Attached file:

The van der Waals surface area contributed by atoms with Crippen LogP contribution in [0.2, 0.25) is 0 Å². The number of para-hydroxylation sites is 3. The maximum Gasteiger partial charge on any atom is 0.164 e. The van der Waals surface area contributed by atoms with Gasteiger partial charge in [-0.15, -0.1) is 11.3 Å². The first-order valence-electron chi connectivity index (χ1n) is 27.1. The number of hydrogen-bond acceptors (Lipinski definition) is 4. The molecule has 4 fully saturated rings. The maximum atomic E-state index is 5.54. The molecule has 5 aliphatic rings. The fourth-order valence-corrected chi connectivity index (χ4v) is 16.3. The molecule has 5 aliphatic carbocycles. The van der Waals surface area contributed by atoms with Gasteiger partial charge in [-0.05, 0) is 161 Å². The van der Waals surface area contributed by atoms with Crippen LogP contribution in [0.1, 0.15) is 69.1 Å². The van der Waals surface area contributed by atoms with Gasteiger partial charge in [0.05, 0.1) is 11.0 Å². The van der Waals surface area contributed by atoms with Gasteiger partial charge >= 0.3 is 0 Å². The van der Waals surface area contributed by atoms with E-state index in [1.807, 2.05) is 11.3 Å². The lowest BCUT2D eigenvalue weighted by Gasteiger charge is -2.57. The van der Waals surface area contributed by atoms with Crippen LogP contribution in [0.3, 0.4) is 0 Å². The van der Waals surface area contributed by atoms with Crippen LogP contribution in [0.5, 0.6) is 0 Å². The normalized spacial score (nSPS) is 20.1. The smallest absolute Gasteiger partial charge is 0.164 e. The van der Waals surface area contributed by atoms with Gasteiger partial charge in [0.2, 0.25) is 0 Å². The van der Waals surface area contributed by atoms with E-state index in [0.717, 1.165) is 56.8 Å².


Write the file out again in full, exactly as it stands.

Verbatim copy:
The van der Waals surface area contributed by atoms with Crippen LogP contribution in [0.2, 0.25) is 0 Å². The number of para-hydroxylation sites is 3. The maximum Gasteiger partial charge on any atom is 0.164 e. The van der Waals surface area contributed by atoms with Gasteiger partial charge in [-0.15, -0.1) is 11.3 Å². The first-order valence-electron chi connectivity index (χ1n) is 27.1. The number of hydrogen-bond acceptors (Lipinski definition) is 4. The molecule has 4 fully saturated rings. The maximum atomic E-state index is 5.54. The molecule has 5 aliphatic rings. The fourth-order valence-corrected chi connectivity index (χ4v) is 16.3. The molecule has 5 aliphatic carbocycles. The van der Waals surface area contributed by atoms with Gasteiger partial charge in [-0.05, 0) is 161 Å². The van der Waals surface area contributed by atoms with Crippen LogP contribution in [0.1, 0.15) is 69.1 Å². The van der Waals surface area contributed by atoms with Gasteiger partial charge in [0.05, 0.1) is 11.0 Å². The van der Waals surface area contributed by atoms with Gasteiger partial charge >= 0.3 is 0 Å². The van der Waals surface area contributed by atoms with E-state index in [1.807, 2.05) is 11.3 Å². The lowest BCUT2D eigenvalue weighted by Gasteiger charge is -2.57. The van der Waals surface area contributed by atoms with Crippen LogP contribution in [0.3, 0.4) is 0 Å². The van der Waals surface area contributed by atoms with Crippen LogP contribution in [0.5, 0.6) is 0 Å². The normalized spacial score (nSPS) is 20.1. The smallest absolute Gasteiger partial charge is 0.164 e. The van der Waals surface area contributed by atoms with Gasteiger partial charge in [0.2, 0.25) is 0 Å². The van der Waals surface area contributed by atoms with E-state index in [0.717, 1.165) is 56.8 Å².